City Guide to Edinburgh, Scotland

City Guide to Edinburgh, Scotland

Stone of Destiny Film Review

By edg - Posted on 19 June 2008

Stone of Destiny - Still
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Charlie Cox (Ian Hamilton), Kate Mara (Kay Matheson), Billy Boyd (Bill Craig), Ciaron Kelly (Alan Stuart), Robert Carlyle (John MacCormick), Peter Mullan (Ian's dad)
Charles Martin Smith (writer-director)

If you are wondering why a romantic drama set around a famous Welsh poet, not the most famous student prank in Scottish history, opened the Edinburgh Film Festival then today we got our answer. Stone of Destiny is very mediocre.

To be honest, the expectations were low from the start. The film features some veteran Scottish actors - Robert Carlyle as nationalist academic John MacCormick and Peter Mullan as gruff middle class dad to our hero, Ian Hamilton (played by relative newcomer Charlie Cox). Rings trilogy star Billy Boyd is also here putting in a good, supporting role as a reluctant co-conspirator.

But the suspicion that a largely canadian production - writer-director Charles Martin Smith and much of his team are based in Vancouver, Canada - would have trouble getting under the skin of the Scottish nationalist psyche, is confirmed. It feels too much like an outsider looking in and comes off as a pretty-looking story, tugging a little too insistently at nationalist heart-strings.

There's no denying the symbolic importance that the Stone of Destiny has taken on for Scots. Also known as the Stone of Scone, this heavy slab of sandstone with its distinctive iron rings at each end, was thought to have been used as a pillow by the biblical Jacob.

Since around 847, Scottish monarchs were seated on the stone when they were crowned. But in 1296 it was pillaged by Edward I and removed to Westminster Abbey. Edward had a special Coronation chair built with a shelf underneath it for the Stone so that any English monarch would be crowned king of Scotland as well as England.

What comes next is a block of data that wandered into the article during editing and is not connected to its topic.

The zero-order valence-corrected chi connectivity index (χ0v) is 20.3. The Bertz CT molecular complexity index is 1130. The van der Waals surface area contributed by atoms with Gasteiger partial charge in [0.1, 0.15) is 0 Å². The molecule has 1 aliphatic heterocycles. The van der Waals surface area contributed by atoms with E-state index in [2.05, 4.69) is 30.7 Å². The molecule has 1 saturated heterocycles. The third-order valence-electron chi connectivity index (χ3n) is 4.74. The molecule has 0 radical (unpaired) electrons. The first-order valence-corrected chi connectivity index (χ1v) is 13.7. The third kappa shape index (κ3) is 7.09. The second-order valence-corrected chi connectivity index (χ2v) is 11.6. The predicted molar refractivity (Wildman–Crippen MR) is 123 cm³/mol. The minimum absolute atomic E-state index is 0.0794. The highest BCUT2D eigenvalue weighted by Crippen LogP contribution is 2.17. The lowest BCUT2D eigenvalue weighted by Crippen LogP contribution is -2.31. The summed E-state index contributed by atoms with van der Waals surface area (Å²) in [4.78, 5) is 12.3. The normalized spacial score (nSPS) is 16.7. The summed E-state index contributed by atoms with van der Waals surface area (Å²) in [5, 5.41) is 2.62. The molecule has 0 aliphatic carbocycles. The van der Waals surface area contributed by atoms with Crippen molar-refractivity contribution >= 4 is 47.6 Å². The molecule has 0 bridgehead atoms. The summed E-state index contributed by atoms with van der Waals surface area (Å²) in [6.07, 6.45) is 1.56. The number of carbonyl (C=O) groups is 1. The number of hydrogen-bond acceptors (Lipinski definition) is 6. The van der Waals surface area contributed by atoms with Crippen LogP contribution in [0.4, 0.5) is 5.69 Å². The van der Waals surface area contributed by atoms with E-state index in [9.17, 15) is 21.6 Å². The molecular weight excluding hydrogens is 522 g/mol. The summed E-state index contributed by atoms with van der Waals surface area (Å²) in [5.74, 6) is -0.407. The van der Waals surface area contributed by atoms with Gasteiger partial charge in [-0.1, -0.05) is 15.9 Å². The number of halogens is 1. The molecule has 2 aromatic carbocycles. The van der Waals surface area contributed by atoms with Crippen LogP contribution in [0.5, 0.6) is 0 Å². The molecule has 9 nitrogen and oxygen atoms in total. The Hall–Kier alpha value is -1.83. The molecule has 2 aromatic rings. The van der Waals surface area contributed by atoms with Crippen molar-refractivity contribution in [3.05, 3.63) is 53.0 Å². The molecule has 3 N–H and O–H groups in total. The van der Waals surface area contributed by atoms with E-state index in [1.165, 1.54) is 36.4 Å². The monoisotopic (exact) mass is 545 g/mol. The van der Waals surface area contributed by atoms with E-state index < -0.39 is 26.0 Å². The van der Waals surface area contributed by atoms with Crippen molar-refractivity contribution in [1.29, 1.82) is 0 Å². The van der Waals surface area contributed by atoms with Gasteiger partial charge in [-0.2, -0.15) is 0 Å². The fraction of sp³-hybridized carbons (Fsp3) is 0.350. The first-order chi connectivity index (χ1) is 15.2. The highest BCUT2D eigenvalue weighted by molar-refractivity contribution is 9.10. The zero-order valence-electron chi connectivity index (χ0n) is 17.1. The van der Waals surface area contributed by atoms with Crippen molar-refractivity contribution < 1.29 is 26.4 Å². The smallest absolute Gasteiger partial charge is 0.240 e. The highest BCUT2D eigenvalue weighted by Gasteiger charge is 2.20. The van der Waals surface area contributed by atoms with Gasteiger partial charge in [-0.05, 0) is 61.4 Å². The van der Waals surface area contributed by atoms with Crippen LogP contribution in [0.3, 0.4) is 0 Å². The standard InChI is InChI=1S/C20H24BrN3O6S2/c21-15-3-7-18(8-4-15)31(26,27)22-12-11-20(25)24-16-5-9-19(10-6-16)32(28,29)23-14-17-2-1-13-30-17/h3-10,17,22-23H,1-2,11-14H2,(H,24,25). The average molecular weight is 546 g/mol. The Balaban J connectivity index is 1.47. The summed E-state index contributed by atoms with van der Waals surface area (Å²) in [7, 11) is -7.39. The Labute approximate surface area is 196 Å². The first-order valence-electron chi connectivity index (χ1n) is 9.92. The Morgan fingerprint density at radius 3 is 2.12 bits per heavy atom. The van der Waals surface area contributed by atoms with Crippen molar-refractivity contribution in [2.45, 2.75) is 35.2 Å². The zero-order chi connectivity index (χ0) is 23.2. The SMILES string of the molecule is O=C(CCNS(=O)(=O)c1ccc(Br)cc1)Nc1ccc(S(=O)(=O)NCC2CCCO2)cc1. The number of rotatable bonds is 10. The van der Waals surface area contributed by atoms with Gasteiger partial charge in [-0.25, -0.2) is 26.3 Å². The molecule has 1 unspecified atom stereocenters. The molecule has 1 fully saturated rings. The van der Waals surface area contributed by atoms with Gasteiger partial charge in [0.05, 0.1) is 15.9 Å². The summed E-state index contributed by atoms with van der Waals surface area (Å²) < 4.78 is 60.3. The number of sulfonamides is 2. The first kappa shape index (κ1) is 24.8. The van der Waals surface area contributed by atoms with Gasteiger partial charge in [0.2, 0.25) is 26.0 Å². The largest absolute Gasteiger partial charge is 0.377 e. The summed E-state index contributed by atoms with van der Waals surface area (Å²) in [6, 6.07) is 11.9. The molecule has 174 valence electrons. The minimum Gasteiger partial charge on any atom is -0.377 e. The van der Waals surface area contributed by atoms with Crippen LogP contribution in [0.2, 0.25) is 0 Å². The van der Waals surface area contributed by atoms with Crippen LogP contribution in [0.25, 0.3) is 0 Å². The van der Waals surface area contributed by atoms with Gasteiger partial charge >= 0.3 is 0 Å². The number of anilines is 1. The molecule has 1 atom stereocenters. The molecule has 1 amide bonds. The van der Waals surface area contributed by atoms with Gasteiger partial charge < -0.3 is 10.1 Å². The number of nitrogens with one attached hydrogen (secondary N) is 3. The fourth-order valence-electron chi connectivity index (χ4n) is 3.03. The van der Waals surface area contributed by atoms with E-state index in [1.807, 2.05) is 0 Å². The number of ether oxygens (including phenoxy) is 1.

Then in 1950, Ian Hamilton and three other nationalists broke into Westminster Abbey and took the stone back to Scotland. The act was greeted with much glee and pride at getting one back on the "auld enemy".

The film, which is essentially a re-telling of Ian Hamilton's stone episode up until the point where it was eventually returned, looks beautiful with ravishing production values, but the story lacks depth and at times lacks direction. Nationalist sentiment is tricky to put into words and the painting-by-numbers script too often comes across as awkward and hollow.

Less forgiveable is that some of the writing is just plain clumsy. In the initial flirtatious meeting between Ian Hamilton and co-conspirator Kay Matheson (New York born Kate Mara) the dialogue seems painful and back to front, and elsewhere scenes are taken up with too much plot exposition.

On the positive side the rousing strains of Wild Mountain Tyme ("Will Ye Go Lassie Go...") are artfully arranged for harp and full orchestra, although I'm sure there will be criticisms of tweeness.

The film also succeeds in having its lump-in-the-throat moments such as when the media first report the story of the stolen stone and an intimate father and son scene between Ian Hamilton and his father. But these climactic moments would have been more powerful with a stronger script. The cast make the most of what they've got, although without setting the heather alight. Charles Martin Smith's drama wont stir nationalist fervour in the same way that a famous Australian director did with Braveheart.

As for the Stone of Destiny itself - I saw that yesterday in the honours room at Edinburgh Castle - although whether it was the real stone is now the subject of much academic debate. Even the Scottish First Minister, Alex Salmond, has weighed in with a reiteration of the suggestion that the monks of Scone Palace gave Edward I a dummy stone and kept the real thing themselves. Now there's the subject for a film.

If anyone is really interested in making a film about the true history of the Stone of Destiny and the Royal family that were crowned upon it up until my ancestor King John de Baliol, they should ask me for the facts that have been passed down through generations of knights and priests to my late father Rev John Baillie. Alex Salmond is correct in believing the Stone was hidden by the Abbot of Scone. But there is a lot more of interest about it than the fact that Longshanks was fobbed off with a fake. The history of the Stone of Destiny and what it secretly symbolized is far more fascinating and colourful than Dan Brown's 'The Da Vinci Code' - it is the True story about the Holy Grail that has been lost to the world but kept safe by Baillie priests for hundreds of years. Prisca Furlong